Investigations into the seasonal deep chlorophyll maximum in the western North Atlantic, and its possible significande to regional food chain relationships
Ortner, Peter B.
MetadataShow full item record
LocationNorth Atlantic Ocean
KeywordMarine ecology; Chlorophyll; Zooplankton; Phytoplankton; Knorr (Ship : 1970-) Cruise KN35; Knorr (Ship : 1970-) Cruise KN38; Knorr (Ship : 1970-) Cruise KN53; Chain (Ship : 1958-) Cruise CH125
In many marine environments accumulations of chlorophyll have been reported to occur at or below depths to which 1% of ambient light penetrates. The phenomenon has been called the Deep Chlorophyll Maximum (DCM). On occasion zooplankton have been observed to be suggestively associated with a DCM. In order to determine, to what extent and under what circumstances, the DCM represents a significant food resource, data were obtained from vertically stratified net tows (both 0.333 μm and 0.067 μm mesh) and water bottle casts taken on eight cruises in the western North Atlantic between November 1973 and August 1976. Parameters measured included: zooplankton biomass, zooplankton functional group abundance, phytoplankton species abundance, chlorophyll concentration, ATP concentration, particulate nitrogen concentration, 14C fixation, biological macro-nutrients (N03, NO2, NH3, P04, Si(OH)4), oxygen concentration, temperature, and salinity. Parameters were measured as concommitanty as possible. Sampling was conducted in the Sargasso Sea, in Gulf Stream cold core rings, and in the Slope Water. Results obtained bear upon three major ecological problems: (a) the evolution of the biological community in a Gulf Stream cold core ring; (b) the sense in which the Gulf Stream represents an ecological discontinuity; and (c) the significance of the DCM as a locus for trophic activity. Zooplankton biomass in the upper 800 m of four Gulf Stream cold core rings significantly exceeded that in the Northern Sargasso Sea. The center of its vertical distribution was uniquely deep. Such a distribution may result in reduced ecological efficiency and increase the flux of organic matter to the deep sea. The phytoplankton assemblage of a cold core ring was significantly different from that of both the Slope Water and the Northern Sargasso Sea many months after ring formation. Certain species appeared to capitalize on some aspect of the ring environment and were especially numerous in ring samples. Due to the composition, distribution, and variability of its characteristic phytoplankton the Slope Water represented a herbivore habitat very different from that in either the Northern Sargasso Sea or a six-month-old cold core ring. Under highly stratified conditions the preceding contrast was maximal. No common species was found only on one of the other side of the Gulf Stream, yet the species could be sorted into groups that had maximal abundances either in the Slope Water or the Northern Sargasso Sea. These groups appeared to differ in their responsiveness to nutrient concentration variation. The DCM in diverse environments appeared to be an essentially identical phenomenon. The DCM accumulated phytoplankton cells (and possibly other organic particulates) sinking from above. Phytoplankton growth occurred as DCM depths despite low light levels. Various microbial processes appeared to be enhanced at DCM depths. As a consequence the DCM signalled a depth zone which, under stratified conditions, was a significant food resource especially since mixed-layer food was scarce. Concentrations of zooplankton biomass at the DCM and the vertical distributions of zooplankton functional groups indicated the DCM in the western North Atlantic was a locus of particularly intense trophic activity. The depth interval of the DCM had more total biomass and more microplankton biomass than above and below. Further, at DCM depths, the abundance of particular zooplankton functional groups appeared to reflect the size of the dominant phytoplankton. Not only presumed herbivores but a purely carnivorous group, the chaetognaths, on some occasions aggregated at DCM depths.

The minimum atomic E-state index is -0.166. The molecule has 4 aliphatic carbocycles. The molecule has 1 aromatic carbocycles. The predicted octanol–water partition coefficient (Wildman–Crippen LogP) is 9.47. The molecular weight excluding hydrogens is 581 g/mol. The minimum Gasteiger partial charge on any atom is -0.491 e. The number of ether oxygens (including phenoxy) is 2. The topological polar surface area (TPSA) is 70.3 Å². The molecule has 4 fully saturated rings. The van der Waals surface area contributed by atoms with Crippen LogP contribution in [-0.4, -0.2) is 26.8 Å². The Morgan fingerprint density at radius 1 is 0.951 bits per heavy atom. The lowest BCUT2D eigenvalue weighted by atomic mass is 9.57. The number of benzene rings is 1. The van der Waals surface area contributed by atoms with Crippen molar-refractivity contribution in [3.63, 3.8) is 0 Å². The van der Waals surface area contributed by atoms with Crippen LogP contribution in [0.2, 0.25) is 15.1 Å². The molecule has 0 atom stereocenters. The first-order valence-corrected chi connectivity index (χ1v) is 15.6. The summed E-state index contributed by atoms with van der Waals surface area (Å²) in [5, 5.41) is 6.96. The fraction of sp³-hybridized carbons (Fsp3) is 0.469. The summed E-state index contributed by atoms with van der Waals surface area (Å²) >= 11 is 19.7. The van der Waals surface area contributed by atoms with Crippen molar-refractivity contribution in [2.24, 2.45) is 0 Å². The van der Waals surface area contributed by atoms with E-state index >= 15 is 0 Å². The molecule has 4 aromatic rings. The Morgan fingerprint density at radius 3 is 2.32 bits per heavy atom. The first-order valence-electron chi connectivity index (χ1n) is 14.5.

Submitted in partial fulfillment of the requirements for the degree of Doctor of Philosophy at the Woods Hole Oceanographic Institution October, 1977
Showing items related by title, author, creator and subject.
King, Linda L. (Massachusetts Institute of Technology and Woods Hole Oceanographic Institution, 1992-11)This thesis examines the degradation pathways of chlorophyll in the Black Sea water column and sediments. Measurements are made of total chlorophyll in sediment traps from two locations and depths in the water column, ...
The ecology of colonial radiolarians : their colony morphology, trophic interactions and associations, behavior, distribution, and the photosynthesis of their symbionts Swanberg, Neil Ralph (Massachusetts Institute of Technology and Woods Hole Oceanographic Institution, 1979-08)Colonial radiolarians (Spumellaria) are among the most common and abundant large zooplankton, but they have been little studied by modern biologists. Colonies were found on 98% of epipelagic diving stations in the period ...
Limits of Nematoscelis megalops in the northwestern Atlantic in relation to Gulf Stream cold core rings. I, Horizontal and vertical distributions Wiebe, Peter H.; Boyd, Steven H. (Woods Hole Oceanographic Institution, 1979-01)The hydrographic limit of the distribution of Nematoscelis megalops in the Northwestern Atlantic Ocean is usually marked by the abrupt changes in water properties across the Gulf Stream. There are, however, isolated but ...